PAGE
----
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This is a tough one for me, but I will say that if you are visiting a museum for the first time, leave your camera at home. Try and enjoy the museum with your own eyes rather than through a viewfinder, and bring your camera along to take pictures with on your second trip. Many museums do not allow photography in their galleries today anyways, and I myself am frustrated when I have to tote around a heavy DSLR that I am not even able to use. Smart phones also all have cameras today, so you will still be able to take a photo with your phone if you need to! Sometimes if I am visiting a museum that is well known for their extensive gardens, I will bring my camera with regarless (but I enjoy photographing flowers, so the effort is not a waste for me). Consider your options!

 

  1. Backpacks and large bags

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This is just as much for your own good as it is for the good of the museum- leave your backpacks and large purses at home. First off, they can be a pain, literal pain to lug around and need constant adjustment and shifting. When I switch from my usual everyday large tote to a small bag, the feeling is very liberating! Backpacks and large bags are also hazardous to other visitors and displays that are unintentionally struck by them. Even if one is very careful, I guarantee you will at some point turn quickly and bump into something or someone! When I visited The Broad this past winter, they actually asked everyone who had a backpack to wear it on their front to avoid smacking displays and people- good idea, but who wants to carry around a backpack like a Baby Bjorn?! So unless you are traveling with a diaper bag or medical supplies, leave you large bag/ backpack at home, or in even the car!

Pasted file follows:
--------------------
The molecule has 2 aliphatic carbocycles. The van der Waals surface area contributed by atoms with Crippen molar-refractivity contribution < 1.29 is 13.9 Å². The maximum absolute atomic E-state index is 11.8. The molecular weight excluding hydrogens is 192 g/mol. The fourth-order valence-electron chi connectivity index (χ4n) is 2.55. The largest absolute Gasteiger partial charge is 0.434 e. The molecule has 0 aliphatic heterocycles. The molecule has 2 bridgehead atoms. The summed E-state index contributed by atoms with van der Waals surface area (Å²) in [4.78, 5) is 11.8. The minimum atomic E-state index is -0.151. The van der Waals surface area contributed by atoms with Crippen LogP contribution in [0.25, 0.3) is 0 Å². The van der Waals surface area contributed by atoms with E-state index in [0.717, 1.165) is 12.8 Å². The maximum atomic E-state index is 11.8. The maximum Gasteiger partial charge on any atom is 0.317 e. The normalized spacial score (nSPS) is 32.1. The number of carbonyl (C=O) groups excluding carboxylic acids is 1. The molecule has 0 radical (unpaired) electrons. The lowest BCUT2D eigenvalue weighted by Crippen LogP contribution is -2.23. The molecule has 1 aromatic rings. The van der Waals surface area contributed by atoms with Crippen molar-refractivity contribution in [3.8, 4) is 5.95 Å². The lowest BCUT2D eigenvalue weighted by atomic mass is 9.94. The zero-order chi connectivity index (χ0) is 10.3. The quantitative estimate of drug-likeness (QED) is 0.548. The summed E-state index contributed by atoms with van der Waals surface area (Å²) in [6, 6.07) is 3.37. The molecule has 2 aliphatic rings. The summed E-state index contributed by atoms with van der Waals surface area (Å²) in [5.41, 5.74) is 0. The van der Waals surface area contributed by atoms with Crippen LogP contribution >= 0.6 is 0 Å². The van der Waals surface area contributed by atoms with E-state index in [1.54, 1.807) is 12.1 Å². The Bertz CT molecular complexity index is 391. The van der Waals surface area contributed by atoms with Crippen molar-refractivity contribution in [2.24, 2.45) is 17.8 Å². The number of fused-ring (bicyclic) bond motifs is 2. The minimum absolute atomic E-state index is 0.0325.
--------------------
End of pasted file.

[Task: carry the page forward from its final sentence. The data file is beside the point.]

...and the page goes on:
1. Time frames

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In our busy lives today we have to schedule everything in, even time for fun! I will usually schedule a whole morning or afternoon for a museum visit, and try not to have any time sensitive activities surrounding my trip in case I run over and need more time- ie. I do not want to be distracted about how long I have to get to the theater, and how bad traffic is going to be while I am trying to enjoy an exhibition. However, I have on the other hand also found myself frustrated because I did not spend as much time as I had planned to at a museum. I think we need to leave our time frames at home- if you spend more or less time than expected, that should be okay. I think in the States because we pay for entry (and usually parking), we feel motivated to invest a lot of time at the museum to ‘get our money’s worth’. This is too bad, in a way, because our quality of experience should be the most important aspect about our museum visit. But we should not have too high of expectations in regards to time commitment, so that we do not unintentionally disappoint ourselves! Some museums flow well, present their material in a concise and educational way, and do not take a long time to work through- this is a good thing, not a bad thing!

 

I hope that some of these tips have been helpful! Thanks for reading, and I hope to be blogging more often in the near future! 

 

Peace and long life.